You don’t want your surgeon to execute a cut which is ‘near enough’ the right place, or the person controlling your flight to tell the pilot not to worry if they can’t climb.
In our everyday personal and professional lives, however, perfectionism is not only unnecessary, but can also be damaging.
There’s a difference between wanting to do things well, and wanting, or needing, to do them perfectly.
Many of us set ourselves high standards in the areas that matter to us.
Teachers want to give the best lessons they can. Decorators want to do a great job. Researchers want to uncover the most useful material they can.
You might set the bar high for your personal appearance, or for the meals you cook, or for the sporting and leisure activities you engage in.
At the same time, you know that however carefully you prepare, things can go wrong, sometimes through mistakes or misjudgements you make, and sometimes through things that you can’t control. That’s Life, as the fabulous Frank Sinatra told us. (Now there’s a man who weathered a few mistakes.)
But perfectionists have very low tolerance for these margins of error.
They cannot take mistakes, errors, hiccups in their stride. Instead, they obsess over what has gone wrong.
They will focus one tiny error in a document they prepared. A meal is ruined if one small part of it is undercooked or overcooked, or you forgot to get the cream for the dessert (actually, that really is major…no, no, joke!).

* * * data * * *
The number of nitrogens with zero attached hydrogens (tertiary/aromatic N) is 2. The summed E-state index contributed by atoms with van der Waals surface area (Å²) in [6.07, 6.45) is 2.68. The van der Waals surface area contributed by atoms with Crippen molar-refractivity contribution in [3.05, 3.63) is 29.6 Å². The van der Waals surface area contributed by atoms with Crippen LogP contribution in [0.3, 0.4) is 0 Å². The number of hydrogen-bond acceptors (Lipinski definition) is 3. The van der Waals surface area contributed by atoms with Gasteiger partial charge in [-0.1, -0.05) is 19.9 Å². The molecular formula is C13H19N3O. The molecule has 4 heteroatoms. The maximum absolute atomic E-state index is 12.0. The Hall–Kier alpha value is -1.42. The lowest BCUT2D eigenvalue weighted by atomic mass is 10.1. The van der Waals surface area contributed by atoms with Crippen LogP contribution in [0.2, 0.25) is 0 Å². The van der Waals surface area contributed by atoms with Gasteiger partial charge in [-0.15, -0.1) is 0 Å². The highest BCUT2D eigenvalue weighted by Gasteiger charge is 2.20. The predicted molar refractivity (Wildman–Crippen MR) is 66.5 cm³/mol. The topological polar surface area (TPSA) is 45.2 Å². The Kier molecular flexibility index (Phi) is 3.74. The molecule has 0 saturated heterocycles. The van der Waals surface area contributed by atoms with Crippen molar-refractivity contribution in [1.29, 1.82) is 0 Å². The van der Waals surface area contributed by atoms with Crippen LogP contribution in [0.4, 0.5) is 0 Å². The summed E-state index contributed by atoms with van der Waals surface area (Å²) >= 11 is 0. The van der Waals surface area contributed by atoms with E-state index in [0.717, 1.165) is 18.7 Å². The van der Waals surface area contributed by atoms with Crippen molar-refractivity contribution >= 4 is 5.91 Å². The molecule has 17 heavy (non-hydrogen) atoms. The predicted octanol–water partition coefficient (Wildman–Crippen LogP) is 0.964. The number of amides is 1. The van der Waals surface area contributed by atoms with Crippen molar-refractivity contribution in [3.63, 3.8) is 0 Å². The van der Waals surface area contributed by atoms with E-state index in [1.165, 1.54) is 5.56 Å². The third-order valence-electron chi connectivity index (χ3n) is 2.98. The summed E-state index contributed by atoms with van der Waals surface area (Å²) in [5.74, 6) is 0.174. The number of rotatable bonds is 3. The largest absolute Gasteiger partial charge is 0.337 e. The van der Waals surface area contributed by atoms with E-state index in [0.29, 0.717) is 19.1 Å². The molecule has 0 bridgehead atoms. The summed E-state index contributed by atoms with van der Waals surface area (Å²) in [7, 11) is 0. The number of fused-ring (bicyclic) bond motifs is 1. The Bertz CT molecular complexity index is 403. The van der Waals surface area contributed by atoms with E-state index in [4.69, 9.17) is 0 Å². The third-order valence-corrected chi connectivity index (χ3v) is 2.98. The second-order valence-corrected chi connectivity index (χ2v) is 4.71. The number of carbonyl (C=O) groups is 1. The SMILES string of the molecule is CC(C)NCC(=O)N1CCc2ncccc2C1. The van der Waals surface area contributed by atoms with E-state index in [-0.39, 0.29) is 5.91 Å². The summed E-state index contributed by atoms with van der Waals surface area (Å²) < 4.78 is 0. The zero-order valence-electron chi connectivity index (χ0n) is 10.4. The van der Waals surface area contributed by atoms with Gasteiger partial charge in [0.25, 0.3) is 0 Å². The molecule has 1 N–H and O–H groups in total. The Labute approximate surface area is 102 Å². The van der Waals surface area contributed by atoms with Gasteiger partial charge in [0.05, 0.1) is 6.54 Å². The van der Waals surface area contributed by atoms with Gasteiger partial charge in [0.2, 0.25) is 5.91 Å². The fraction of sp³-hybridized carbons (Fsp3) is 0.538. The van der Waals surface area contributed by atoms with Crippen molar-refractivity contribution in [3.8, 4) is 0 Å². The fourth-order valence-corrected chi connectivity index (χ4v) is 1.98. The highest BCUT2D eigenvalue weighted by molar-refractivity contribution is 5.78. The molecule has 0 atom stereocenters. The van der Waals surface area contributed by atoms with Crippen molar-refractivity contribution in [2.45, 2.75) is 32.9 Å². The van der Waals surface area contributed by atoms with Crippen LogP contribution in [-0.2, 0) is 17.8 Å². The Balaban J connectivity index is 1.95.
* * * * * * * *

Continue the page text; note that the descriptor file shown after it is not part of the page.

And perfectionists often set themselves impossible or unrealistic standards in not just one area, but in everything they do. Just reading these words, can’t you feel the pressure rising? No wonder that perfectionism is a major contributor to unhealthy levels of stress.
Those who aim for perfection in everything may think a bit of stress is the price you pay for caring enough about what you do.
And yes, there’s nothing wrong with a manageable level of performance-related anxiety — provided it is short-lived and discharged in a timely fashion.
But needing to get everything perfect can mean that you:
- Miss deadlines.
You can’t deliver something which isn’t 100% accurate, even in cases where speedy delivery is more important than, say, presentation.
- Put things off.
You are so scared by the thought of making a mistake, or having something spoil your plans, that you delay starting, because once you start, you are committed to finishing, and something might go wrong.
- Are terrified of ‘failure’.
This means that you limit your activities. You ditch ideas, refuse requests, make excuses for not taking something on. By refusing to take chances, you are cutting yourself off from the possibilities of creativity and experimentation.
- Have low resilience.
Robust personalities know how to roll with the punches. They learn from mistakes, and are not overwhelmed by them.
- Take ages to complete a task.
If you make one mistake writing a greetings card or a note or a shopping list, you throw it away and start again. That person sitting knee-deep in crumpled-up bits of paper? Probably a compulsive perfectionist.